First, when you step on to the throttle at the traffic lights. Do that with any kind of authority and the SQ7 simply jumps, with no hesitations, until the tacho needle reaches 1,300r/min or so, then it hammers ahead. There’s no waiting for the turbochargers to spool up. It just responds to the call and huffs, with the V8 bellowing (much louder from the outside than it is inside).

Then you feel its work mid-corner, in the sport or manual modes, when you’re after finely controlled throttle inputs to balance it or to accelerate out of a bend. Instead of giving you not-enough, then too-much, it just gives you what you ask for in a way that feels almost normally aspirated in its linearity.

The next big area where it’s noticeable is cruising on motorways. There, if you need to accelerate from a normal cruising pace, it gives the engine so much more performance at low revs that it usually doesn’t need to come out of the overdriven eighth gear. That improves economy and one less downshift never hurts the cabin’s serenity.

It’s a magnificent engine and does magnificent work, spinning out to about 5,300r/min before it shifts up to the next gear and cruising at around 1,350r/min at 100km/h. That’s right in the heart of the engine’s meat-cleaver zone, which starts at the 1,000r/min torque peak (it runs through to 3,250r/min) and continues through until the end of the 320kW power peak, which runs from 3,750r/min to 5,000r/min.

There’s no feeling, though, of a sudden wave of flat torque and then nothing. It pulls hard to the redline, feeling a lot less like a diesel engine and a lot more like an offshore powerboat racer. There’s a linearity to the way it works that rewards revs. It’s also happy to lurk in its lower speeds, twisting everything out of the way through torque alone.

It’s the gearbox that has the lag now, not the turbo motor, and it has an occasional clunky downshift in the sports mode to demonstrate the strain it’s under. Usually, though, it’s slick and clean in its work.

Its ride quality is also fabulous (though we can’t speak for SQ7s that don’t have the trick anti-roll bar system). There is the occasional nibble from the ultra-thin tyres (285/35 R22) on sharp bump strikes, but you could comfortably iron most of these out by sticking with the stock 20-inch boots or compromising with the 21s. Or you could just live with it, because the nibbles never trend towards uncomfortable. They’re just letting you know there’s something underfoot.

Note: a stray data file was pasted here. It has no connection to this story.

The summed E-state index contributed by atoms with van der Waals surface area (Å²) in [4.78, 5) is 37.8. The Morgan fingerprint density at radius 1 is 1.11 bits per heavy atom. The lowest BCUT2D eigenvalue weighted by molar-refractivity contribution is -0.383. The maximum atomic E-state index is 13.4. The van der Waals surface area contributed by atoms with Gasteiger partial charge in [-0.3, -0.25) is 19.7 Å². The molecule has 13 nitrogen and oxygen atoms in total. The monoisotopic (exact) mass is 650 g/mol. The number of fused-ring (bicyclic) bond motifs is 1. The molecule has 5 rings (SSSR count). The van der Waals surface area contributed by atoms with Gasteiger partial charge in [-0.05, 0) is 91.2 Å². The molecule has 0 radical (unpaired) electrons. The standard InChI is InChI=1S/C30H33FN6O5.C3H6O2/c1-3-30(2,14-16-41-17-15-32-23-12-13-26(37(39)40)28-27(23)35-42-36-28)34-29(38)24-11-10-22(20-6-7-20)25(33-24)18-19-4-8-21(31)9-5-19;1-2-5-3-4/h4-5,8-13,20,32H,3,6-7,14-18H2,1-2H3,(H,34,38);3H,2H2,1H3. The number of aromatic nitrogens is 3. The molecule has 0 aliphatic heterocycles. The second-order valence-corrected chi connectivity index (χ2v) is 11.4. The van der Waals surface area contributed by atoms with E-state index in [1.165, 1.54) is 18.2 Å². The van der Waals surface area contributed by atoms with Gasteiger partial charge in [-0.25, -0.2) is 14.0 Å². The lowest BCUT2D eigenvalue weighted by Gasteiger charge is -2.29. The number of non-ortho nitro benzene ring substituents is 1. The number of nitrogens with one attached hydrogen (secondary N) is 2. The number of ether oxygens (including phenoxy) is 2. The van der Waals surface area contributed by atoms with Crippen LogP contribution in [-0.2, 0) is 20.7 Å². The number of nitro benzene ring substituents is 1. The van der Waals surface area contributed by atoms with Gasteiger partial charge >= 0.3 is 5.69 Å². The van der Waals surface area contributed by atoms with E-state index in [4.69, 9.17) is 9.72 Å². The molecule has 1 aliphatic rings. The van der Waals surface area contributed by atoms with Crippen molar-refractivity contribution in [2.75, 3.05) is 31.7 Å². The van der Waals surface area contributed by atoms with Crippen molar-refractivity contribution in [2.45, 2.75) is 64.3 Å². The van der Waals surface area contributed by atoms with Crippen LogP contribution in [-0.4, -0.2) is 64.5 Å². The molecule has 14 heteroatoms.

Otherwise, the body control is sensationally clean and good and it moves about with a combination of grace and dignity and sheer togetherness.

It is disdainful of things like speed bumps or ugly potholes, neither of which leave more than a faint ripple on the surface of water in a bottle, and there is none of the lateral head-toss over mild bumps that is the bane of the drivers of most fast SUVs.

Audi also insists the SQ7 has no understeer. From our test, we can’t confirm that there is no understeer, but we can confirm that we never found it.

There are times when you can feel the weight hampering the SQ7, but they are rare, like when you are flicking it through a fast direction change at speeds an MX-5 club racer might balk at. Other than that, it feels like a car that’s 30cm lower, at least 500kg lighter and no bigger than an A6.

It shrinks around the driver whenever it finds corners, with the suspension hunkering down in a remarkable way that both instils confidence and, by keeping the body roll to a bare minimum, retains its dignity.

There’s a phenomenal coherence to the way it behaves in the bends in sport mode, with the steering feeling about right for speed and weight.

A tightening radius bend, normally the curse of the hefty SUV, is dispatched with disdain, with the instant throttle response helping to tuck the nose back in to the later, sharper apex. Savage mid-corner bumps neither unsettle the connection the tyres have on the road, nor toss the cabin’s occupants around in their seats.

It’s as though the car’s cruising speed dignity and calmness simply refuses to go away when the driver is picking up the 2.3-tonne machine and hurling it at a mountainside pass. It feeds the weight transfer across the car beautifully, always keeping the driver informed about how much grip is left (its answer is always “more”) and making the impossible seem easy.

It’s difficult to see how you would crash one of them, except on purpose. Even that is a difficult ask, with 24 standard assistance systems that include lane departure warning, autonomous braking, parking cameras and a watertight skid-control system that’s backed up by astonishing levels of mechanical grip.

But the outright grip and the ability to elicit speed in any corner, in any circumstance, is one thing. It’s fun, it’s stable and it’s a fantastic feat of engineering, but it’s not how you’re going to drive it every day.

Instead, the impression it leaves you with is one of so many complex technologies working hard in seamless harmony to impart a wonderful grace-and-pace feeling of dignity and quiet, confident serenity to everybody in the cabin. It promises to be one of the special ones.